The rising popularity of meditation is undeniable and even confirmed by a recent study done by the Centers for Disease Control and Prevention (CDC). The study covers popular complementary practices—meditation, yoga, chiropractic care—and analyzes the popularity of each. Although yoga is the most popular, meditation won the honors of the fastest growing trend.
The known scientific long-term benefits of meditation include improved memory and focus, stress reduction, depression and anxiety reduction, improved mood, and boosted immune system. Many people dip their toes in the water with mini-meditation sessions as an easy way to learn how to meditate.
Yet for many, the main purpose of meditation is to discover their truest, highest self. That part that lies underneath the day to day chaos and endless chattering thoughts. Your best, most pure, GR8 potential.
3 Types of Mindful Meditation To Try
Body Scan Meditation
As the name implies, a body scan medication involves checking in with every part of your body. But keep in mind when doing this type of meditation to resist trying to make something happen. Just observe and let things be for a while.
When something catches your attention, such as an itch, ache, or pain, first observe it and see if it changes. If it becomes truly uncomfortable and distracting, take a moment to address it.
Body scans can be done lying down or sitting comfortably. If lying down, let your legs and arms relax and fall gently to your sides. If seated, find a stable and balanced center.
How to Begin
First, settle in and notice the sensations of breathing. Bring your attention to your feet. Notice the pressure of your feet against the floor, any comfort or discomfort that you feel. Your mind may wander, that’s okay. Just bring your attention back to your feet.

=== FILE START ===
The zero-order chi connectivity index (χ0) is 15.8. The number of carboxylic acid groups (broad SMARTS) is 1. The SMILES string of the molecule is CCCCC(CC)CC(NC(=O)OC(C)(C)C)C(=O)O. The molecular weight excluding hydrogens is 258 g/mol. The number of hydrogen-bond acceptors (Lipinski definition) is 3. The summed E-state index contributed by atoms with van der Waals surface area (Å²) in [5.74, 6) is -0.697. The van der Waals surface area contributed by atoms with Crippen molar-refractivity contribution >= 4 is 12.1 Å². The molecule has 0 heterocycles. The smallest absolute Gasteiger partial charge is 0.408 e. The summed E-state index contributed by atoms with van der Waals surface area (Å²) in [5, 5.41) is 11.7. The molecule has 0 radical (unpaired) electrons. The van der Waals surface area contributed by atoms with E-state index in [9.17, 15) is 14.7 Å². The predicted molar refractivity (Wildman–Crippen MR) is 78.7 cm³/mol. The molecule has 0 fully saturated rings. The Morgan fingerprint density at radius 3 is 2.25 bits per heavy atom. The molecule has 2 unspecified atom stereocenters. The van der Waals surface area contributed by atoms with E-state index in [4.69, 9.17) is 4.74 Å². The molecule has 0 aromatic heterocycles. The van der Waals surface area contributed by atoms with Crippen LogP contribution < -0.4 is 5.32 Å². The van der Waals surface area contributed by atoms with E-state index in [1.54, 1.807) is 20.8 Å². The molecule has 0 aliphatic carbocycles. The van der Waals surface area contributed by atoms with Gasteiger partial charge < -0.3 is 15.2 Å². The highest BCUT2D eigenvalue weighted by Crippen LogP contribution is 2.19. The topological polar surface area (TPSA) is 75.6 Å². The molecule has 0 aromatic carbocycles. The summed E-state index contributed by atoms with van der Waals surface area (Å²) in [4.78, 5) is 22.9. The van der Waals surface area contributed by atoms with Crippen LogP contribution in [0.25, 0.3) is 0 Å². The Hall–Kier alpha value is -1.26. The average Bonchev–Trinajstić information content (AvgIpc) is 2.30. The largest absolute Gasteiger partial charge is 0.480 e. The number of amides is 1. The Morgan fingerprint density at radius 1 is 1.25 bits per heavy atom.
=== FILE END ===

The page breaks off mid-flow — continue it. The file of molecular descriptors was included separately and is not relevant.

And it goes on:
Next, bring your attention to your lower legs. Again, notice how the floor, blanket, or clothing feel against your legs. It’s okay if you feel nothing. Whatever you are feeling is right in this moment.
Move your focus to your upper legs and observe them in the same way. Continue on to your abdomen and chest. As you go, notice physical sensations including breathing, hunger or fullness, and any emotions that come up. You may feel physical manifestations of sadness, happiness, anger, tension, and more.
Keep tuning in to your body in the same way, spending a few minutes on your back, hands, and arms. Then move your focus to your neck and shoulders. Release tension if you can, and don’t worry about any that remains.
Lastly, focus on your face and head, notice expressions and reflections of emotions, especially around your eyes and mouth. No matter if you feel tense or relaxed, invigorated, or restless, pause before ending your session. Rest in a moment of stillness, and then set an intention and choose when to conclude.
Mindful Breathing Meditation
Mindful breathing is an ancient practice with many science-backed benefits. When you harness the power of mindful breathing, you can better control your emotions, release physical tension, and boost energy and focus. This practice helps you stay in the present instead of getting caught up in the past or worrying about the future.